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House-sitting – the new form of home security

House-sitting – the new form of home security

Category: Home insurance

Updated: 14/03/2017
First Published: 14/03/2017

MONEYFACTS ARCHIVE
This article was correct at the time of publication. It is now over 6 months old so the content may be out of date.

Everyone looks forward to going on holiday, but leaving your home unoccupied for those few days or weeks isn't always such an appealing thought. That's why a growing number of homeowners are looking for alternative means to protect their home, with research from Policy Expert revealing that nearly half (45%) of Brits rely on house-sitters when jetting off.

Those house-sitters could be friends or family members (68%), while 20% will trust their neighbours to check in from time to time. Indeed, only 15% of these house-sitters will be staying for the entire holiday, while 25% will pop in occasionally to check on things and feed pets.

However, many homeowners will also be using house sharing websites such as Airbnb to ensure their home remains occupied when they're indulging in a well-earned break, drastically reducing their chances of burglary and long-term damage (such as fire, flooding or water escape) in the process, as their home will be unoccupied for as little time as possible.

And, given that the average home insurance claim for theft or damage in an unoccupied home stands at an estimated £2,146 – and that's before the emotional cost has been factored in – it's little wonder so many people are taking additional measures in order to keep their home as secure as possible.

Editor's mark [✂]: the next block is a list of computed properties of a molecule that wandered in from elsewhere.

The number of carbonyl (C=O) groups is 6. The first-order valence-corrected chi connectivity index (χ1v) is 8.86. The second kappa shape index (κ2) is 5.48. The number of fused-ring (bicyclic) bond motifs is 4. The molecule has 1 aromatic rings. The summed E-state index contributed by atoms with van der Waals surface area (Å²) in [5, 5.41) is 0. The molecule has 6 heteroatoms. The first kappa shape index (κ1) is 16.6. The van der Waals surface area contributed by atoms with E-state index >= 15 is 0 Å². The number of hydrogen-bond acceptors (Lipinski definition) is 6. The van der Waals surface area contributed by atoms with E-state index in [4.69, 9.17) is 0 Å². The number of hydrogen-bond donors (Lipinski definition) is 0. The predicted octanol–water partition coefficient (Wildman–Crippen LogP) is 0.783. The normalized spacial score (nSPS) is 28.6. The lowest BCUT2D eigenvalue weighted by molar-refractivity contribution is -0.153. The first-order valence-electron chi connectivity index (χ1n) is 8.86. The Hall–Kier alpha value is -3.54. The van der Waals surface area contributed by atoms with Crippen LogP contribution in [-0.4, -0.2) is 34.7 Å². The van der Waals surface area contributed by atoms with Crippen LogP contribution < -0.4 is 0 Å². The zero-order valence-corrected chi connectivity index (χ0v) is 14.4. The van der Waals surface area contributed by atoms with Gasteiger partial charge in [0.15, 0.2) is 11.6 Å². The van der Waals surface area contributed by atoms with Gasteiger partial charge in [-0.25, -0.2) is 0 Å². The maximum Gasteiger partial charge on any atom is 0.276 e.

"Despite great leaps in home security technology and the tried and tested methods we're all aware of, sometimes there is no replacement for the human touch," said Adam Powell, head of Operations at Policy Expert. "Not only does enlisting the help of a house-sitter act as a deterrent for opportunistic thieves, they could also help prevent permanent damage from leaking pipes, damaged electrics or fire that could add up to thousands if left unnoticed until your return."

Even those who aren't asking someone to decamp for the duration of their holiday can do what they can to improve their home's security, such as by leaving the lights on a timer (65%), leaving a car in the driveway (48%), and even asking neighbours to move the post (45%) and close the curtains (26%) when they're checking in on the property.

Other top tips include installing external lighting and a burglar alarm, and ensuring valuables are out of sight (don't see that as a reason to close your curtains during the day, however, as it makes it look like no-one's home). Lock any sheds or outbuildings, paying particular attention to tools, and never leave spare keys anywhere near the front door.

Remember to check your home insurance policy thoroughly, too. This may not prevent anything untoward from happening, but it could at the very least put your mind at rest that should the worst occur, you won't lose out financially. Be particularly vigilant if you'll be opening up your home to a sharing site, and if you're in any way unsure about your level of cover, speak to your provider – and if you need additional cover that isn't on offer, it could be time to look for an alternative.

Disclaimer: Information is correct as of the date of publication (shown at the top of this article). Any products featured may be withdrawn by their provider or changed at any time.

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